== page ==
The Productivity Commission is a bit like the judiciary. It gets barbs and insults flung at it on a regular basis but rarely responds. A pity really, because if it were not for the foresight of Paul Keating who back in 1987 turned the Industries Assistance Commission into the body we have today, the Australian economy would still be mired in protectionist self interest.

Over recent months the Australian publishing industry and some of their client authors have been castigating the Productivity Commission for suggesting that the current ban on the importing of Australian published titles by booksellers is not in the consumers’ interest.

Yesterday Louise Adler of Melbourne University Press took the opportunity of Paul Kelly’s book launch to accuse the Productivity Commission of being run by “neo-liberals and economic fundamentalists.”

The terms “neo liberals” and “economic fundamentalists” are of course labels of abuse used by the protectionist left and right.

The global uniqueness of the Productivity Commission lies in the fact that its work is of consistently high quality, empirically based and very hard to argue against on any grounds other than economic self-interest.

It issues discussion papers, holds hearings, roundtables and consultations, and produces a draft report before it goes to a final version.

As economist Andy Stoekel noted last year, The Productivity Commission’s way of working identifies “what is in the national interest … Such reviews expose vested interests and weaken their influence.” That is why politicians like the Productivity Commission because it makes their job of reforming much easier — they can point to the Commission’s findings in selling the need for reform.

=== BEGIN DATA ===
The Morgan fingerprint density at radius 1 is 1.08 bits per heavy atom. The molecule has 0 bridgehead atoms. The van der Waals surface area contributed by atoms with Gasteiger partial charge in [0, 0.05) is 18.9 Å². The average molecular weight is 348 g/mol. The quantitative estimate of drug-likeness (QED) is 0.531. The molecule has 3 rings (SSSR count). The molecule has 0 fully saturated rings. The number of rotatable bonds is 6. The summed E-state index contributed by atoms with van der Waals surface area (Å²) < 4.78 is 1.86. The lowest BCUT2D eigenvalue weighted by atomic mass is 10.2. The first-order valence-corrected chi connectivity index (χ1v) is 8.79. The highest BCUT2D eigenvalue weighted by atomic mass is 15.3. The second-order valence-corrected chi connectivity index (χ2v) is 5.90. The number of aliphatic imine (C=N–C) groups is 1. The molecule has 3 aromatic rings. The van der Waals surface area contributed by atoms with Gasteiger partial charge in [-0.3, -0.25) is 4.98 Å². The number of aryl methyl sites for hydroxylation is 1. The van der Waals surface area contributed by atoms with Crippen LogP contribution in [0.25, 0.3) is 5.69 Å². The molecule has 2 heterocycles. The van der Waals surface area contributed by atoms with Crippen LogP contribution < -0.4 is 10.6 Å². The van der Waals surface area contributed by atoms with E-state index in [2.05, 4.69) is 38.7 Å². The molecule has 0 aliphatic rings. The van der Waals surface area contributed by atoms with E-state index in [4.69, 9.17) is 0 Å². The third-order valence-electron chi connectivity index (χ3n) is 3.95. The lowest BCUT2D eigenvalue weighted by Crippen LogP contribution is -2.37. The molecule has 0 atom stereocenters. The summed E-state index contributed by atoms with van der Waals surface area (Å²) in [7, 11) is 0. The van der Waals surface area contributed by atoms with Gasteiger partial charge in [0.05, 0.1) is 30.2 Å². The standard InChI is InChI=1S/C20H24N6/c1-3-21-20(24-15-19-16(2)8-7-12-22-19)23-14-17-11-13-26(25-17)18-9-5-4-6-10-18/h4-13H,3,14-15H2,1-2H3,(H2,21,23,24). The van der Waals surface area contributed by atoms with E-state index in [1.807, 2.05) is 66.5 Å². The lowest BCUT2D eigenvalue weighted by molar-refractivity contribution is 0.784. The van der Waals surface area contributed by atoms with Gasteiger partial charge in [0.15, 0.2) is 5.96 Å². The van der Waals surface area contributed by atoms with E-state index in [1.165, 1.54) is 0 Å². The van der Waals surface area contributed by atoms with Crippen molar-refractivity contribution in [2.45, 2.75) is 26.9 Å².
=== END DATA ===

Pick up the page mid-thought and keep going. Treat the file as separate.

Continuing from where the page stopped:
Back in 1987, Keating had the Productivity Commission’s predecessor, the Industries Assistance Commission (it became the Industry Commission in 1989), transferred into his Treasury portfolio. And over the next few years it produced reports that identified the high cost of regulation in the Australian economy and why the Commonwealth and the states needed to urgently cut red tape, slash business regulation, and inject much needed competitive principles into government utilities in areas like electricity and water.

The work of the Industry Commission during the late 1980s and early 1990s allowed for reformist premiers like New South Wales’ Nick Greiner, Tasmania’s Michael Field and Queensland’s Wayne Goss to work on a series of major commonwealth-state reforms, and for the Keating government to commission Fred Hilmer to draw up a blueprint for a National Competition Policy which saw the end to monopolies in areas as diverse as lawyers’ conveyancing and bus routes.

Over the past decade the Productivity Commission has blown the lid on corporate and government economic self-interest. Take its 2005 report on smash repairs and insurers — the findings ended the practice of “funny time, funny money”, where insurers would agree to extending the amount of time taken to repair a car because of the low hourly rate it paid repairers.

More than ever, Australia needs a Productivity Commission because it is one of the few organisations in the government sphere that owes nothing to anyone.

It is prepared to take on sacred cows like the Howard government’s baby bonus by arguing that it will not have a long term impact on the fact that we are an ageing population with limited resources to meet the fiscal challenge that presents.

In May this year it told the Rudd government that drought assistance for farmers does not help “improve their self-reliance, preparedness and climate change management.”

Louise Adler might not like that but Australia would not have the competitive and liberal economy that makes it superior to its subsidised European counterparts so beloved of the economic left, if it were not for the influence of the Productivity Commission and its predecessors on our political establishment.